An occult oriented manifestation of an angelical voice before a distorted chroma key...
Book of Wyrms is a band from Richmond – USA, that features a great female singer, heavy guitar tones and a bucket of nice surprises for the fuzzy listeners. This is the first release from this space stoner/doom band with a weird name, and they started their journey with the right foot!
How is the sound ?
What we hear as we press play is a heavy guitar tone, often overlapped with twin harmonies, gracefully soothed by a hazy voice of a female angel, and if you look carefully, she has her fingernails painted purple. See? Hazy… Purple… HA! GOTCHA!
Even though the band sounds more metal oriented, their music show some solid influences of space rock, so, you could use the name of the album in the genre field. It works too! Even though the heavy tones are there, the first impression that you get from the album is that you’re going to listen to a “Purson” clone or something like that. Well, it does sound alike, and it looks predictable from the first minute (mainly after the second song), but hang tight: their music is full of surprises. The album kicks off with simpler songs and cool harmonies that are easily understandable and very straightforward. However, as soon as “Cosmic Filth” starts, you feel that the pace is increasing and the temperature is getting a little bit hotter, but the psychedelic mood is still there, as for the rhythmic sessions that are occasionally interrupted by some trippy purple keys.
It starts to get really fun after the song “Nightbong“. This funny song name comes with some original riffage, and odd time signatures, unlike the very common 4×4 linear beats found on most of the rock bands around. If you’re doing something else while this song starts, it will automatically draw your attention to it just like a magnet. “Nightbong” also features a passage where the singer Sarah Lindsey performs series of harmonised vocalisations. This clearly shows how soft and tuned her throat really is.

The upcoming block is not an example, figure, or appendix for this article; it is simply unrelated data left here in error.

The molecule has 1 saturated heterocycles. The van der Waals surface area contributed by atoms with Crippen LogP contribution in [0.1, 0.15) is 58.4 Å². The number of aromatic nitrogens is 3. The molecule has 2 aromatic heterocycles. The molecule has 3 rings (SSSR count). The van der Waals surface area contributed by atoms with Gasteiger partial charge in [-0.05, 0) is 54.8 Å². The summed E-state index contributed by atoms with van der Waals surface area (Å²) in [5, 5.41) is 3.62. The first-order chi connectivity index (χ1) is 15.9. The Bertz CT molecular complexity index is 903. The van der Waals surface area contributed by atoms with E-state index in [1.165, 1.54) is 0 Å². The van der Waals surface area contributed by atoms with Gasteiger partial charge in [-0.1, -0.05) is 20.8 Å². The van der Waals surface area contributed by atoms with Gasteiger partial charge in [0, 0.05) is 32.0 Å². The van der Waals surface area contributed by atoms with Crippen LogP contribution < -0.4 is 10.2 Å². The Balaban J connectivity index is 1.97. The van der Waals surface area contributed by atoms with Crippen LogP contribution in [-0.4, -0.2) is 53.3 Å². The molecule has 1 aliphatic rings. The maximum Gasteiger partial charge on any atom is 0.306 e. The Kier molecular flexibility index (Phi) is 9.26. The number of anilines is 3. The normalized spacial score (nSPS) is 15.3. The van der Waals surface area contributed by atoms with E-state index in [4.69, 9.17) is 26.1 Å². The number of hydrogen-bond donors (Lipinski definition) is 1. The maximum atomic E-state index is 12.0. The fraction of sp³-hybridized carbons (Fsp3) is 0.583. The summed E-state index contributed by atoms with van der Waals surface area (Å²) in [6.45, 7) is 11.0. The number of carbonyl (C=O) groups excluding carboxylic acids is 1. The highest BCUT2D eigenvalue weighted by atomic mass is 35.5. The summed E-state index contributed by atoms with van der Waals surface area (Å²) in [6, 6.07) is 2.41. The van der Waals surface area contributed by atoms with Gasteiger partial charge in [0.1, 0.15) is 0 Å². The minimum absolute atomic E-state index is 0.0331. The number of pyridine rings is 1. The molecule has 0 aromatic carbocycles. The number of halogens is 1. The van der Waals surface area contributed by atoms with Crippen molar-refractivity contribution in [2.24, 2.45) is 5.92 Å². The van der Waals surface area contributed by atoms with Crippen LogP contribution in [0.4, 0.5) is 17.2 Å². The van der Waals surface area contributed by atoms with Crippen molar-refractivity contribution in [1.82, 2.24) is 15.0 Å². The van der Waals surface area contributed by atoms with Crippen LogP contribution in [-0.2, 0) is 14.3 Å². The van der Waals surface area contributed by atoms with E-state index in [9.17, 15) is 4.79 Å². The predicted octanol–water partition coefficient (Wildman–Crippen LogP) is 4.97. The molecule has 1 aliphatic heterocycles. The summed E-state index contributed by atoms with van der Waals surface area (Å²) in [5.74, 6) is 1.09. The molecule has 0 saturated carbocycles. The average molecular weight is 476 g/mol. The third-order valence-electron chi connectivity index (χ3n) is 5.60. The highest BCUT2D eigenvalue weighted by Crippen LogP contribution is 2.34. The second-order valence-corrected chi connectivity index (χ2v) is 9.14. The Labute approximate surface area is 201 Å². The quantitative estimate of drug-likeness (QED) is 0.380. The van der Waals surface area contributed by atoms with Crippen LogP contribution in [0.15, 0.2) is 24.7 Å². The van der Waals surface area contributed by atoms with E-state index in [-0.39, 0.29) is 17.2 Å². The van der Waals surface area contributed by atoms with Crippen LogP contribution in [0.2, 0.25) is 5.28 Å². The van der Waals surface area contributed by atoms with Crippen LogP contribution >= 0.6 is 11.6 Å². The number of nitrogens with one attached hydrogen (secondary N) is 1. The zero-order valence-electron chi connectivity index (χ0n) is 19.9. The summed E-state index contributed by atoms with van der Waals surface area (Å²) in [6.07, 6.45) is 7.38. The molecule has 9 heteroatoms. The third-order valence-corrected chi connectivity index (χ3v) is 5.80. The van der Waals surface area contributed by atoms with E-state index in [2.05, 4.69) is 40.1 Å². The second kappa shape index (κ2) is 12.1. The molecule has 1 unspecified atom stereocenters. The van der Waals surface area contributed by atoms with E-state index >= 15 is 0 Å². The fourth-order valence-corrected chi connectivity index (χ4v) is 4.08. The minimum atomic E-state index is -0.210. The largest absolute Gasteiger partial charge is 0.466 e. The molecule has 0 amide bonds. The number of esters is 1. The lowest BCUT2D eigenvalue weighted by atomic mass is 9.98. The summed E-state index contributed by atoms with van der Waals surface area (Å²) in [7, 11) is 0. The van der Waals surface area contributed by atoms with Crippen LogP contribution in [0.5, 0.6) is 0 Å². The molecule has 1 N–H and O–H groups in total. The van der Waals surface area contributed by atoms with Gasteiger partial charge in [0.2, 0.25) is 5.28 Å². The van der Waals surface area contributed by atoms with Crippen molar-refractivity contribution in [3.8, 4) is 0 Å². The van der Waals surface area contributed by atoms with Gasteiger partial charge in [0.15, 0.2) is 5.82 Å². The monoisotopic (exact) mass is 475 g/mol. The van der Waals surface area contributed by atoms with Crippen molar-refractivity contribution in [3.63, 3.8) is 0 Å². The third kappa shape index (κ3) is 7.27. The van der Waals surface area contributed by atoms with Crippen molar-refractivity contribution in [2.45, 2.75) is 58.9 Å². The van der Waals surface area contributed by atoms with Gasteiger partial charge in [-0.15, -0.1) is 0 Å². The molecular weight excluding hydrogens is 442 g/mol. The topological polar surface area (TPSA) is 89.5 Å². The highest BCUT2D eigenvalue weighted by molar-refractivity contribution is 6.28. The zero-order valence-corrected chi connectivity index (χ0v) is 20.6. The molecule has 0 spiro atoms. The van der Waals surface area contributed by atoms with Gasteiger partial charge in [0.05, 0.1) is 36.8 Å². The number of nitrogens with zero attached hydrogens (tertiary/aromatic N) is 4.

The song “All Hallow’s Eve” really stands out a lot. Certainly, that song hooked me up with the band. It starts creating an ambience that slowly builds, builds, builds, and when you get back to yourself, you realise that you are in a trip with slow riffs and fast guitar picking surfing on reverb wave. Perhaps the most post-rock spot of the album: they embellish the tune with extra details and decorative audio features. This song also present some dark stains, somewhat kindred to their occult influences. If you’re listening to the song now, stop the review and pay attention to the progress bar/clock. Shhh. There is a surprise at the ending 🙂
It’s time for the the last two efforts: “Transcendental Migraine” and “Sourwolf”. Both are great songs that wrap up the album, just like a tasty sandwich with a soft bread on both ends, a nice minced beef stuffing, with ground black peppers and salads inside. Stop and behold the metaphor!
Why is this album worth listening ?
- Some parts of the album stand out, even when you’re not fully committed to listening every note. I usually say that when I am listening to something which – on the first spin – makes me stop whatever I’m doing to contemplate the audio, it deserves being listened again, being shared, and being reviewed!
In what situation you should listen to this album ?
- If you get the urge of listening to a fierce guitar tone
- If you’ve been bitten by an angel, and your soul starts to demand beautiful melodies
Something Particular to Note ?
Pay attention to the way that the band mixes space/stoner/doom in a single package. Their ability to please our ears in a smooth way is remarkable!
All Hallow's Eve
For Fans Of
Jess and the Ancient Ones, Purson, Troth, Jex Thoth, Sabbath Assembly
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